Psalm 32: Forgiveness is so great a blessing that all else may follow. If the Lord forgive our sin, what next may we not ask? On this account, then, His people pray. Our Head intercedes, because His offering of Himself was accepted; we pray, because through Him we have already got pardon, and may get any other real blessing. Yes, we may get such blessing, that “at the time of *the floods of great waters,” whensoever that be —whether calamities personal and national, or the waves of the fiery flood, parallel to that of Noah, that shall yet sweep away the ungodly,—even then we shall be altogether safe. The forgiven man is hidden, instructed, taught, guided by God’s tender care.

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  1. jamie1947
    August 10, 2015 at 7:13 am

    Have you looked at the book, Kingdom Through Covenant by Gentry and Wellum? Supposedly it is middle ground between Dispensationalism and Old Covenant Theology, but the authors still don’t see the OT promises of the land applying to Israel and of course appear to be Amillennial? I am Pre-Millenial in my Eschatology but our Pastor at a Baptist Church is really pushing this book?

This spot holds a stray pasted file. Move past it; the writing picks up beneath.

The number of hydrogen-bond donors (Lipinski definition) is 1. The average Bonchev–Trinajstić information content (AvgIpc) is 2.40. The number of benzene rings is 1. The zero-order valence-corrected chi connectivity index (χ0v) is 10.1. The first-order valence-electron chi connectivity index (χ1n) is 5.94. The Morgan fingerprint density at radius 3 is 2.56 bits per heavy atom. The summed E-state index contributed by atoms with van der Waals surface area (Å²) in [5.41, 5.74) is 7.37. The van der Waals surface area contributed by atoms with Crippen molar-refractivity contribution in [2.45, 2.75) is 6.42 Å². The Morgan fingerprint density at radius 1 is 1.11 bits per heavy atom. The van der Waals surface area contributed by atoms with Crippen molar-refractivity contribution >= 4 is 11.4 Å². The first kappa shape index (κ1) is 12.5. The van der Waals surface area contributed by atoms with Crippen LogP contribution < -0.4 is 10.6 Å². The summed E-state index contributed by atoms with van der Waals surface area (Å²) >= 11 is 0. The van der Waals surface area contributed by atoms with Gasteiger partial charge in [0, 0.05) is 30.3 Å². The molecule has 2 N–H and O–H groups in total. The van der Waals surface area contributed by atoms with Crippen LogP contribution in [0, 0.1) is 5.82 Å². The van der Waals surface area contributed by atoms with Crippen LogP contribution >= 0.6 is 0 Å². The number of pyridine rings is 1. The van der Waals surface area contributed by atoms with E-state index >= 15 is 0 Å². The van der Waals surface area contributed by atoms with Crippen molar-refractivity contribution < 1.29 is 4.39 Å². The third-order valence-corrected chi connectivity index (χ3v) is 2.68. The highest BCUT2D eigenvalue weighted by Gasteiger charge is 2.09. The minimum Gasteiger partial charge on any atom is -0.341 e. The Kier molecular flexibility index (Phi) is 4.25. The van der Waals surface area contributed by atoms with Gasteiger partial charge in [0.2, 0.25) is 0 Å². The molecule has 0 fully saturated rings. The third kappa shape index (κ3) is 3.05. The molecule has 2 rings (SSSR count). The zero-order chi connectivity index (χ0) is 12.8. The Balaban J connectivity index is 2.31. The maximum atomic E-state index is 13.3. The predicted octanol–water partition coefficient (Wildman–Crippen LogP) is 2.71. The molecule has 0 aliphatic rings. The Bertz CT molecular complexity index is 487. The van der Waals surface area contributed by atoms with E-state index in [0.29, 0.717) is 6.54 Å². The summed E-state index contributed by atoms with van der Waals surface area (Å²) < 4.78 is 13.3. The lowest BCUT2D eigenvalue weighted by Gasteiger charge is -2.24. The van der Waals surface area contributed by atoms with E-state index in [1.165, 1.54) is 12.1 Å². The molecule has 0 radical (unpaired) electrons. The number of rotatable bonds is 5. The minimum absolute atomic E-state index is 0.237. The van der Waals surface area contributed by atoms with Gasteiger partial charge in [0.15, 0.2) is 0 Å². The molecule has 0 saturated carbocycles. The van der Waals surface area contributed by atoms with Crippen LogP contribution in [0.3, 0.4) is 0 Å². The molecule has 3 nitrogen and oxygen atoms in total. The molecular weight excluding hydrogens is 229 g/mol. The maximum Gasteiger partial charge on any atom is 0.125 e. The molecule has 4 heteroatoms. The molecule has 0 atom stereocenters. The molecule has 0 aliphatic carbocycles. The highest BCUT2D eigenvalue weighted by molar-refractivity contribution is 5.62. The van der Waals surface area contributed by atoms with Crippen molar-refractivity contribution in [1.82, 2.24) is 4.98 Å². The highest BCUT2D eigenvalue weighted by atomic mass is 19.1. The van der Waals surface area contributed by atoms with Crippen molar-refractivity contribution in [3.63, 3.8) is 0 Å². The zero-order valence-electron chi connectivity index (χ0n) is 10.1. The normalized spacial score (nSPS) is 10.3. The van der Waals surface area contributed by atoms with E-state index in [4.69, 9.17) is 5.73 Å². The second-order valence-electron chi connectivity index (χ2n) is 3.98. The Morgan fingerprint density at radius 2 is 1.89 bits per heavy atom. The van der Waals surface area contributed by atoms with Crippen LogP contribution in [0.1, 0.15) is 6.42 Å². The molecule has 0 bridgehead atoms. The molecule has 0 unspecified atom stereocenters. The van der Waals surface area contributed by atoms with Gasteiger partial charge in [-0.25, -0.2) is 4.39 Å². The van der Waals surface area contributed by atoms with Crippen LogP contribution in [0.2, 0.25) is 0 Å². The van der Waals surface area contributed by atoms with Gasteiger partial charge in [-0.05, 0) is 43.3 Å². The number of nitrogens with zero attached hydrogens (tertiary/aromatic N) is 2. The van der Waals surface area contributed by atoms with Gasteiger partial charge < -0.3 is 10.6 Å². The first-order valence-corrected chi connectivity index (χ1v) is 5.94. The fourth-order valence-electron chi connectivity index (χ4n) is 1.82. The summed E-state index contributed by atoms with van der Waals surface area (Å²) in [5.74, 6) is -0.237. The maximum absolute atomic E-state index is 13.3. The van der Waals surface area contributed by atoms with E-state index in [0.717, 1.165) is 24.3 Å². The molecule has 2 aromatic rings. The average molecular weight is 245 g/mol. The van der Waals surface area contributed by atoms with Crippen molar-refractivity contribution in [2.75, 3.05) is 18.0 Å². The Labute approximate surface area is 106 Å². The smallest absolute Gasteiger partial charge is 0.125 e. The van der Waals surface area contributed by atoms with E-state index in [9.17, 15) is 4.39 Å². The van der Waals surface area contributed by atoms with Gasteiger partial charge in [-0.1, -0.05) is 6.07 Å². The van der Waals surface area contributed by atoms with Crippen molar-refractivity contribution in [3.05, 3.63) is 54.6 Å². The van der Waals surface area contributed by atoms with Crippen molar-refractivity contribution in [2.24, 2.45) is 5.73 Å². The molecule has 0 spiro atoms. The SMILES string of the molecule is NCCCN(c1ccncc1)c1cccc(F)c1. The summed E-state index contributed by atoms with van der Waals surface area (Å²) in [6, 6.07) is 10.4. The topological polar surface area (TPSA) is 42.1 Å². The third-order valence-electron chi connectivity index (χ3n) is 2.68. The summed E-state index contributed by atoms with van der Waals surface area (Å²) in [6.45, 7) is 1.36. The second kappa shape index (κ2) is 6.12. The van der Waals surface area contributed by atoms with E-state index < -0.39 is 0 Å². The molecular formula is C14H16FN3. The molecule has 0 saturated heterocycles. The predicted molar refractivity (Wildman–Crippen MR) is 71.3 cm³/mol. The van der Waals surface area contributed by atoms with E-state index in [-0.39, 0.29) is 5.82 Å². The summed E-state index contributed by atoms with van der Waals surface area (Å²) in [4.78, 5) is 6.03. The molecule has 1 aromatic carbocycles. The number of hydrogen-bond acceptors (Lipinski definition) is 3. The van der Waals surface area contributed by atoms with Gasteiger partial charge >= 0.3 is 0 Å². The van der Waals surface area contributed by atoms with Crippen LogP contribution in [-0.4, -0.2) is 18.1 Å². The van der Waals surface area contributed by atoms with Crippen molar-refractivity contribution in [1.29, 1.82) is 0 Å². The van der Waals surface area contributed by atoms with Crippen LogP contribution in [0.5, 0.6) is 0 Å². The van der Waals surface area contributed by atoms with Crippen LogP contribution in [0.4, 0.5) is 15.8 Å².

Sent from my iPad

    >

    • August 10, 2015 at 11:33 am

      Hi James — I haven’t read that book, but the theology of that idea is discussed in the book “Perspectives on Israel and the Church: 4 Views” — the last chapter.
      I reviewed that book, including a look at that chapter (Progressive Covenantalism), here: https://scripturethoughts.wordpress.com/2015/04/21/israel-and-the-church-views-4-progressive-covenantalism/
      (See also the comments, which mention other scholars holding this view, including reference to Wellum and Gentry.)

      Their view is a modern non-dispensational variation of premillennialism, apparently in favor among several scholars now. Perhaps some who hold to variations of the Progressive Covenantalism are amillennial instead. The view is a recent one (much newer than even Classic Dispensationalism!), and I prefer the old writers and the historic premillennial position, what the church historically believed down through the centuries up through the 19th century, regarding the future restoration of ethnic Israel.

      Lynda

  2. August 10, 2015 at 5:36 pm

    Reblogged this on Talmidimblogging.

  3. August 12, 2015 at 3:00 pm

    Very good post Lynda! I really enjoy what Andrew Bonar writes on the psalms.